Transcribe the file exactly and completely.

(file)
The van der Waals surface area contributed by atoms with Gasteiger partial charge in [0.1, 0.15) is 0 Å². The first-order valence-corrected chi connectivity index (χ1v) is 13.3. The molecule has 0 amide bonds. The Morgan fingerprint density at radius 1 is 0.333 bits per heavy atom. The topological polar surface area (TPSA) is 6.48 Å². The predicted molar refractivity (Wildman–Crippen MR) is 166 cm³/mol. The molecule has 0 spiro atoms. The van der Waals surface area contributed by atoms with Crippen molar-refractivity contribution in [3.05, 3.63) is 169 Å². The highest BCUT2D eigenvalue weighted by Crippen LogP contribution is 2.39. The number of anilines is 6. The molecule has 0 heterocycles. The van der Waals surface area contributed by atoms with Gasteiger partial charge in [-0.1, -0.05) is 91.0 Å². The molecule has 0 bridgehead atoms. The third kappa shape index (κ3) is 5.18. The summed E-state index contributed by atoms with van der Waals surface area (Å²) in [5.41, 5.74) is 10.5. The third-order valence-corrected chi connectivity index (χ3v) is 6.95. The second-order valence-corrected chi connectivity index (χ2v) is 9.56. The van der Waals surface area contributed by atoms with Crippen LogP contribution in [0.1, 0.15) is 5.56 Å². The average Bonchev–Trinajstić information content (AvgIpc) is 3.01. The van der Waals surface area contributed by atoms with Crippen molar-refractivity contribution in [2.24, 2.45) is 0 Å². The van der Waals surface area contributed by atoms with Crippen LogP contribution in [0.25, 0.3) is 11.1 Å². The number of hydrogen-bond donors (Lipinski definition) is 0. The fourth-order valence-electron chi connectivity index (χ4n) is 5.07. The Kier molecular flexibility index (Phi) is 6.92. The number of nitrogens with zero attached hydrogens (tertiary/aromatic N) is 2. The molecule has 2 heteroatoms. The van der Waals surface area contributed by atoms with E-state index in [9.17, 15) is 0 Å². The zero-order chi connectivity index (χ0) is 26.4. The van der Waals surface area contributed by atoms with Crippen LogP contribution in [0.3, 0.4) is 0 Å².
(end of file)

The van der Waals surface area contributed by atoms with Gasteiger partial charge in [0.1, 0.15) is 0 Å². The first-order valence-corrected chi connectivity index (χ1v) is 13.3. The molecule has 0 amide bonds. The Morgan fingerprint density at radius 1 is 0.333 bits per heavy atom. The topological polar surface area (TPSA) is 6.48 Å². The predicted molar refractivity (Wildman–Crippen MR) is 166 cm³/mol. The molecule has 0 spiro atoms. The van der Waals surface area contributed by atoms with Crippen molar-refractivity contribution in [3.05, 3.63) is 169 Å². The highest BCUT2D eigenvalue weighted by Crippen LogP contribution is 2.39. The number of anilines is 6. The molecule has 0 heterocycles. The van der Waals surface area contributed by atoms with Gasteiger partial charge in [-0.1, -0.05) is 91.0 Å². The molecule has 0 bridgehead atoms. The third kappa shape index (κ3) is 5.18. The summed E-state index contributed by atoms with van der Waals surface area (Å²) in [5.41, 5.74) is 10.5. The third-order valence-corrected chi connectivity index (χ3v) is 6.95. The second-order valence-corrected chi connectivity index (χ2v) is 9.56. The van der Waals surface area contributed by atoms with Crippen LogP contribution in [0.1, 0.15) is 5.56 Å². The average Bonchev–Trinajstić information content (AvgIpc) is 3.01. The van der Waals surface area contributed by atoms with Crippen molar-refractivity contribution in [2.24, 2.45) is 0 Å². The van der Waals surface area contributed by atoms with Crippen LogP contribution in [0.25, 0.3) is 11.1 Å². The number of hydrogen-bond donors (Lipinski definition) is 0. The fourth-order valence-electron chi connectivity index (χ4n) is 5.07. The Kier molecular flexibility index (Phi) is 6.92. The number of nitrogens with zero attached hydrogens (tertiary/aromatic N) is 2. The molecule has 2 heteroatoms. The van der Waals surface area contributed by atoms with E-state index in [9.17, 15) is 0 Å². The zero-order chi connectivity index (χ0) is 26.4. The van der Waals surface area contributed by atoms with Crippen LogP contribution in [0.3, 0.4) is 0 Å².